Read the rest of our review of the Red Panda Raster here.
Check out Red Panda Lab’s official website here.


Park Amps Little Head 18 is a versatile, toneful tank

MITCH Colby knows his way around a guitar amplifier. With a 30-plus-year career with Korg (who distributed Marshall and Vox in the US for good stretches) in the rearview, he started his own boutique shop, Colby Amplification, around the first of the decade.

In 2013, Mitch cut a deal to roll the fabled Park brand of British-styled amps into the Colby family, and the results have been very well received. Park itself was a Jim Marshall (of Marshall Amplification) creation — one he created after a distribution deal he entered with UK-based Rose-Morris disenfranchised several of his former distributors. These original Parks were made during the 1960s and 1970s.

The new Park is picking up steam with faithful recreations of the classic P45 and P50 now being joined by a lower wattage sibling — the Park Little Head 18. The Little Head 18 is a two channel, 6V6-loaded amp that features the same preamp as the Park 45, the same cathode follower-driven tone stack derived from a Western Electric circuit, a super-variable power amp capable of using a number of octal-based power amp tubes and an octal-based rectifier tube socket that can use various tube and solid state rectifiers…

Read the rest of our review of the Park Amps Little Head 18 here.
Check out Park Amps official website here.


The triple threat 35-watt Category 5 Vera is a potent sonic storm

CATEGORY 5 has been making their own special brand of classic-voiced fire-breathers in the Dallas area for the better part of decade, targeting the vintage punch and smoothness seen in earlier rock and roll era tones both stateside and across the pond. With many of the amps taking their names from storms, the company has not only been busy building amps for the likes of Joe Bonamassa, Warren Haynes and Tab Benoit, but also is a champion for charities, including those that raise money for storm-ravaged areas.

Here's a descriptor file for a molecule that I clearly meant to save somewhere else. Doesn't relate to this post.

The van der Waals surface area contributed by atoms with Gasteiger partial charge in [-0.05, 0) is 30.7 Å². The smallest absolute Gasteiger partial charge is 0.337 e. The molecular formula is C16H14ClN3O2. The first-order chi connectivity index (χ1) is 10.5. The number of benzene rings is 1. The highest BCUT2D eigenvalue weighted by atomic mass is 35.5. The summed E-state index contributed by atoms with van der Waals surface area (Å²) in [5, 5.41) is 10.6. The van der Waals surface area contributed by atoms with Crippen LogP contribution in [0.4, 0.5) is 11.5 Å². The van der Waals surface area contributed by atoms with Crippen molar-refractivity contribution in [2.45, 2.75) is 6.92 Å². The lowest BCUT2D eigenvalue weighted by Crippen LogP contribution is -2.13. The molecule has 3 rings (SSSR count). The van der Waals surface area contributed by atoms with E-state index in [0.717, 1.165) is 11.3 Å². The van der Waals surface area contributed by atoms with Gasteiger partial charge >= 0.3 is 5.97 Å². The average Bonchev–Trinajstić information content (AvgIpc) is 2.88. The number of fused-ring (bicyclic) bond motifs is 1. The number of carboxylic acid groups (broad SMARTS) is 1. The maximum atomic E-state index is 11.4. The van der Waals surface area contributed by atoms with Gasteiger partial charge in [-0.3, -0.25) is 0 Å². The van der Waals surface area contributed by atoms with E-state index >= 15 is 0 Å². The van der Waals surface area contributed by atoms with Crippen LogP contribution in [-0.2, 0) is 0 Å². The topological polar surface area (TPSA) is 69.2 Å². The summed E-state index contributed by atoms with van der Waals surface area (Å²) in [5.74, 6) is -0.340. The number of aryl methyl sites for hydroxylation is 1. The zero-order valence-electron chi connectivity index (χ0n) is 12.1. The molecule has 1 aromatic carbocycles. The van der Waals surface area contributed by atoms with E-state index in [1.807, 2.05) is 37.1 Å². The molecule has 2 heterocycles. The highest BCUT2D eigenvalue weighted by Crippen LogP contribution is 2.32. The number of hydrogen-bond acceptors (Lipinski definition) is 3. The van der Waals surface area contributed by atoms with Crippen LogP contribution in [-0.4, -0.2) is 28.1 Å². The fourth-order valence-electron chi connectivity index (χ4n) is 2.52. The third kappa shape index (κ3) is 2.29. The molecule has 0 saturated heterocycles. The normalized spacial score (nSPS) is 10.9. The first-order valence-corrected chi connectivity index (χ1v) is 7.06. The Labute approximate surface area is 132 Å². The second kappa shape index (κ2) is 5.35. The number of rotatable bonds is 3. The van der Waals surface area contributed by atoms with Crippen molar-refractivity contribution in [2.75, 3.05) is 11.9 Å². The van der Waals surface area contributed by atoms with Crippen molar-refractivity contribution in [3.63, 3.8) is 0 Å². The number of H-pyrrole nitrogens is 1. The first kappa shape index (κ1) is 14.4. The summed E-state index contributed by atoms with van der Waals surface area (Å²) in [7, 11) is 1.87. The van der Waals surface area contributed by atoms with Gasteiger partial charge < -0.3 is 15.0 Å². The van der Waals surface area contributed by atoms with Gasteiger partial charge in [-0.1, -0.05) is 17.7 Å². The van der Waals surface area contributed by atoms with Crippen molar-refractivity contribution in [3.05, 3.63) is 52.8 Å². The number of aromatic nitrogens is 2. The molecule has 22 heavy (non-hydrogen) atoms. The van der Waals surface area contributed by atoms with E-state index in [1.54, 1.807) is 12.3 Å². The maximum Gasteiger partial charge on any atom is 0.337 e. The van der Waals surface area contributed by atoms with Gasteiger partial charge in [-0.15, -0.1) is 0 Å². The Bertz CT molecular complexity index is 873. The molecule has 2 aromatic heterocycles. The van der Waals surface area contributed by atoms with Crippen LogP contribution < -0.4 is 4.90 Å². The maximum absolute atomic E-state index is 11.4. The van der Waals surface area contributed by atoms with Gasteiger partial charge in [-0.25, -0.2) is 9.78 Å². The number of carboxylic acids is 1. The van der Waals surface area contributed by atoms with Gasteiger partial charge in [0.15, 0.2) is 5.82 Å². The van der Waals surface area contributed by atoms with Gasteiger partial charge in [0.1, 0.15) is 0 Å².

We visited with Don Ritter and Berry Dickson of Category 5 at the recent Dallas International Guitar Festival and once again came away impressed with the volume of new amp ideas springing from the shop. We also came away with the new 35-watt Vera combo… the cathode-biased design amp versus the company’s 50-watt Vera, which is fixed bias.

The heart of the Category 5 Vera is based on an amp the company did for Govt. Mule’s Warren Haynes, who was looking for a single amp that could cover the ground of both his stalwart SLO and Diaz for shows where taking both amps wasn’t an option. The 35-watt Vera is a two-channel amp where Channel 1 offers higher gain sounds with robust sustain and a mid-boost option, while Channel 2 is a clean, open tone with a gain boost option.

On the front plate, Channel 1 offers up knob controls for Gain, Volume, Treble, Middle, Bass, while Channel 2 boasts knobs for Volume, Treble and Bass. There are also global controls for Reverb and Voltage. On the back, you will find three toggle switches – Clean/Drive allows the user to switch between channels sans footswitch, Drive Mid Boost for Channel 1, and a Clean Mid Boost for Channel 2. There is also a separate 1/4-inch input allowing the user to operate the Clean Boost via a footswitch.

Read the rest of our review of the Category 5 Vera here.
Check out Category 5’s official website here.